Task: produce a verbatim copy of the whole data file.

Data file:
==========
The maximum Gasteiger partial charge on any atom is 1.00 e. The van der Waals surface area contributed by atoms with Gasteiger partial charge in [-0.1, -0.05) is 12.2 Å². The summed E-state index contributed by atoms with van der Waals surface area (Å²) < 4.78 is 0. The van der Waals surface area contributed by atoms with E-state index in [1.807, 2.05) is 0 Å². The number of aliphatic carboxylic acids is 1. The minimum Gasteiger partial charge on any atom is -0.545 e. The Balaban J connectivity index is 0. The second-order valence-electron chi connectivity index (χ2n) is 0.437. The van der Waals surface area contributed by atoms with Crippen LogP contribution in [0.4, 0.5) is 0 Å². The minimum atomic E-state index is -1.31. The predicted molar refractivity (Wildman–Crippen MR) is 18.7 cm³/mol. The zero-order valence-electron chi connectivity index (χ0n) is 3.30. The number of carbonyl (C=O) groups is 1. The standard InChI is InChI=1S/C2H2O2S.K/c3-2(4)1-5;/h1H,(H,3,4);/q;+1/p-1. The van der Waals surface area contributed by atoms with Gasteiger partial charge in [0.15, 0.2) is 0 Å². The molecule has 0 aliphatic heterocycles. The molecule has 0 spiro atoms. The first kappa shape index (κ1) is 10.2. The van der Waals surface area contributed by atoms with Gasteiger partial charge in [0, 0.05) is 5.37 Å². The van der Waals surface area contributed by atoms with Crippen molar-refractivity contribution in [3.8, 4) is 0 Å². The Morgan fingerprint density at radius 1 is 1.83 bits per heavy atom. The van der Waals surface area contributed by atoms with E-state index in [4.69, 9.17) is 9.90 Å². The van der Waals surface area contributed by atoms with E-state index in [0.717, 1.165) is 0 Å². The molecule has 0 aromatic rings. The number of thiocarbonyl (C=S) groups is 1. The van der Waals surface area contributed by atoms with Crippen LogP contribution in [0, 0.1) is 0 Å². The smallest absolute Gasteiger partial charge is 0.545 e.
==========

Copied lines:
The maximum Gasteiger partial charge on any atom is 1.00 e. The van der Waals surface area contributed by atoms with Gasteiger partial charge in [-0.1, -0.05) is 12.2 Å². The summed E-state index contributed by atoms with van der Waals surface area (Å²) < 4.78 is 0. The van der Waals surface area contributed by atoms with E-state index in [1.807, 2.05) is 0 Å². The number of aliphatic carboxylic acids is 1. The minimum Gasteiger partial charge on any atom is -0.545 e. The Balaban J connectivity index is 0. The second-order valence-electron chi connectivity index (χ2n) is 0.437. The van der Waals surface area contributed by atoms with Crippen LogP contribution in [0.4, 0.5) is 0 Å². The minimum atomic E-state index is -1.31. The predicted molar refractivity (Wildman–Crippen MR) is 18.7 cm³/mol. The zero-order valence-electron chi connectivity index (χ0n) is 3.30. The number of carbonyl (C=O) groups is 1. The standard InChI is InChI=1S/C2H2O2S.K/c3-2(4)1-5;/h1H,(H,3,4);/q;+1/p-1. The van der Waals surface area contributed by atoms with Gasteiger partial charge in [0.15, 0.2) is 0 Å². The molecule has 0 aliphatic heterocycles. The molecule has 0 spiro atoms. The first kappa shape index (κ1) is 10.2. The van der Waals surface area contributed by atoms with Gasteiger partial charge in [0, 0.05) is 5.37 Å². The van der Waals surface area contributed by atoms with Crippen molar-refractivity contribution in [3.8, 4) is 0 Å². The Morgan fingerprint density at radius 1 is 1.83 bits per heavy atom. The van der Waals surface area contributed by atoms with E-state index in [4.69, 9.17) is 9.90 Å². The van der Waals surface area contributed by atoms with E-state index in [0.717, 1.165) is 0 Å². The molecule has 0 aromatic rings. The number of thiocarbonyl (C=S) groups is 1. The van der Waals surface area contributed by atoms with Crippen LogP contribution in [0, 0.1) is 0 Å². The smallest absolute Gasteiger partial charge is 0.545 e.